Adam Williamson píše v Po 01. 11. 2010 v 10:08 -0700:
> > We designed a policy,
> > put it into effect, now we're observing how well it works and we can
> > modify its implementation on the fly. It doesn't need to be done in an
> > adversarial spirit.
> Given that _this exact scenario_ was repeatedly brought up since the
> very start of the update acceptance criteria proposals, I think some
> frustration is quite justified. This situation is not really a
> surprise, and Fedora did not have to unnecessarily expose users to a
> vulnerability in order to relearn this lesson.
On the other hand, other scenarios were also brought up, which have not
come to pass - for instance, the same thing happening to Fedora 13 or
Fedora 14. If we had simply accepted the predictions of doom and not
implemented the policy at all, we would be without its benefits for the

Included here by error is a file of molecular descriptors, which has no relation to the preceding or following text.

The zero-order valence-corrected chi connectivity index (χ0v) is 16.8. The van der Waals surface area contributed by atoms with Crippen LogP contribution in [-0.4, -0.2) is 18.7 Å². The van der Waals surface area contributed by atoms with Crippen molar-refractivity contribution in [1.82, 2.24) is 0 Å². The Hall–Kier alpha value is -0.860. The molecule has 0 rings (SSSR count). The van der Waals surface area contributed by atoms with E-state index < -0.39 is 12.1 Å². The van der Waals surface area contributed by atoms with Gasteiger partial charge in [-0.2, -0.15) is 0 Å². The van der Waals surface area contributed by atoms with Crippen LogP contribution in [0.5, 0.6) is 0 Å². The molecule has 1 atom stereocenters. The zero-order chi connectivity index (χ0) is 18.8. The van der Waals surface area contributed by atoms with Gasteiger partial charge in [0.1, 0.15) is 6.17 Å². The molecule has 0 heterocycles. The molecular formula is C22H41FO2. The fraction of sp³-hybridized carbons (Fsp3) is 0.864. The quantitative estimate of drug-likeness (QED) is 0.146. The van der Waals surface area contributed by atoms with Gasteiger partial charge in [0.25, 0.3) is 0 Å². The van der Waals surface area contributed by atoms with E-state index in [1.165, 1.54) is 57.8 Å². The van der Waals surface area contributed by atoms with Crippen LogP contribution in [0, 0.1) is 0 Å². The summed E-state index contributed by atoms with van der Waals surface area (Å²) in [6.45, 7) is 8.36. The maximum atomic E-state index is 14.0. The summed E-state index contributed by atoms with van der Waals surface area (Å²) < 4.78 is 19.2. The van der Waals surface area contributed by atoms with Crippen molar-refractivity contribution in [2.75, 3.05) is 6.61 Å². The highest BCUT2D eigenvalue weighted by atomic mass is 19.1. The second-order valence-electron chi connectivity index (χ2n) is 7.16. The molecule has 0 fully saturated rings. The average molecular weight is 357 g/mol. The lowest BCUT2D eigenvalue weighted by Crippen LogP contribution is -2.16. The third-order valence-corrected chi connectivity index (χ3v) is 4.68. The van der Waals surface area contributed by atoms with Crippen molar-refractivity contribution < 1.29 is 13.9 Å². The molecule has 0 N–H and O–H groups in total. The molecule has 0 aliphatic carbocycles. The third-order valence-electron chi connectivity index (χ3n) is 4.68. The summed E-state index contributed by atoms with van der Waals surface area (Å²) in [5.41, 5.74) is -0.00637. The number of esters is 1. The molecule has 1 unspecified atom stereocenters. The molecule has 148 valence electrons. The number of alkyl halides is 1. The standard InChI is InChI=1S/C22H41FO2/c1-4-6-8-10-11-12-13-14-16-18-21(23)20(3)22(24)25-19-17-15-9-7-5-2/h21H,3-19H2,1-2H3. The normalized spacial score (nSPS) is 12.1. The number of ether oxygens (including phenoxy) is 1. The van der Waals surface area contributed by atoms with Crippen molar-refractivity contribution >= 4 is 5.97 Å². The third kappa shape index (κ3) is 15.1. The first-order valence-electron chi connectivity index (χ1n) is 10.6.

development of F13 and F14.
A problem with this line of argument is that the
benefits are not quite
apparent to me.
> In addition to being constructive about remedying the
> shouldn't we try to be more constructive about _not introducing such
> situations_ in the first place?
Saying 'oh dear, this might not work, we'd better not
try' is rarely a
good approach, IMHO.
That is a cost-benefit comparison. "New" does not
It's better to try things, with the proviso that
you accept when they aren't working and withdraw or modify them.
better not to dismiss known problems with the policy, and to
make sure the policy can handle them properly from the start. This was
not a surprise, this was an "unforced error".